For my first weekend I stayed local, attending shul at the Grand Synagogue of Tel Aviv, a magnificent Art Deco structure whose failed 1970s-era facelift is going to be (thankfully) reversed. At shul, I met a very nice fella who invited me to his home for Shabbat lunch with his lovely family after what had been an ample kiddish. His wife, it turns out, is a post-academic friend of a friend of mine in Toronto. Playing, and winning in, “Jewish geography” in Israel is especially satisfying.

Tel Aviv’s west coast is almost entirely taken up with public beaches and a winding boardwalk harboring running and scooter trails. Even in the winter, people can be seen kitesurfing, sometimes tossed twenty feet in the air. My first run along the Mediterranean made me so happy that I laughed joyously for the full two-mile lap. As a Jew in exile from American academia, a personal encounter with the body of water that has facilitated the cross-fertilization of ideas, art, people, goods since antiquity – civilization itself – was remarkably affirming.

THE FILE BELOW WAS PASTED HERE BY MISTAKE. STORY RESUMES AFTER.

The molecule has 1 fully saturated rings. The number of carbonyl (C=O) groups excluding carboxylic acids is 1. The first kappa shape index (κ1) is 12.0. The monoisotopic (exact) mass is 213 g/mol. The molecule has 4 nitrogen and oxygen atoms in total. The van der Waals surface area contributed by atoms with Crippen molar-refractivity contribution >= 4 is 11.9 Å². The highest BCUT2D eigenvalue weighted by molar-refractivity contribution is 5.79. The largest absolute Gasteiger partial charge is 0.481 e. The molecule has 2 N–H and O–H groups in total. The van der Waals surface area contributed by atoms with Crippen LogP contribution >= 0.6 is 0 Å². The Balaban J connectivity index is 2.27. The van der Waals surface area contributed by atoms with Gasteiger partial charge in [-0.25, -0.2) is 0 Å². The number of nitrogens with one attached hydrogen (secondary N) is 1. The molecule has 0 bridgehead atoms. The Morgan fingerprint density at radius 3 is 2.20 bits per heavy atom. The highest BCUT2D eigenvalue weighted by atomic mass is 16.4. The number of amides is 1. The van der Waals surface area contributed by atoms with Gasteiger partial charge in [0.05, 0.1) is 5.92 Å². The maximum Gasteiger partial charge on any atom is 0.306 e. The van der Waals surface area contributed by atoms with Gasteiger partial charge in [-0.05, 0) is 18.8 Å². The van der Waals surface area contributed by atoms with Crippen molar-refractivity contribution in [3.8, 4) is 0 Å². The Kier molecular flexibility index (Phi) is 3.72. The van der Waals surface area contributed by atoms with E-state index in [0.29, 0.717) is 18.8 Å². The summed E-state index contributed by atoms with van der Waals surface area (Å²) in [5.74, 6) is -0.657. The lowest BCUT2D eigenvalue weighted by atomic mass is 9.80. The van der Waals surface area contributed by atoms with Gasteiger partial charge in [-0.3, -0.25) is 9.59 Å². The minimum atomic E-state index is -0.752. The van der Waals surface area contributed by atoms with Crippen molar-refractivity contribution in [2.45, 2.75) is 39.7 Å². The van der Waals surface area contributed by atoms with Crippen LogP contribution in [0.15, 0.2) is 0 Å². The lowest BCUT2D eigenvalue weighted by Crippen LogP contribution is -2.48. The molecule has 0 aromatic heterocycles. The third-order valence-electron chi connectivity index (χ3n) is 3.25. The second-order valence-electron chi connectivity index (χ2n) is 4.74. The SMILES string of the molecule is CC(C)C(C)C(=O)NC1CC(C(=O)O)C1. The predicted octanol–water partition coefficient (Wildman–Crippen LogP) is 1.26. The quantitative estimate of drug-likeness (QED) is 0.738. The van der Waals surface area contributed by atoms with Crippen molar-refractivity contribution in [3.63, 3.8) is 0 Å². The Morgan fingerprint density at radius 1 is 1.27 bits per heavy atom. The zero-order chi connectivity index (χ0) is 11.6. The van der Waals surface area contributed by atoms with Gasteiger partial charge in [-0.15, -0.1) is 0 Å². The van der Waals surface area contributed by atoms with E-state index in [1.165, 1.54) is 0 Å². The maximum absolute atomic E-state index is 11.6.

On the walk back to Florentin, I perused Jaffa’s Old City, as well as its market, which is good for costume jewelry, bric-a-brac, though smaller than expected. I scored a gift there for my nephew in advance of his forthcoming bar mitzvah. I also walked to the Carmel Market, which has food items that are cheap and high quality, including succulent smoked salmon and ridiculously inviting halavah, along with a wide assortment of nicely priced dry goods. I grabbed a pair of primo Michael Jordan track pants for 40 NIS ($13), which I wore during the remainder of my seaside runs.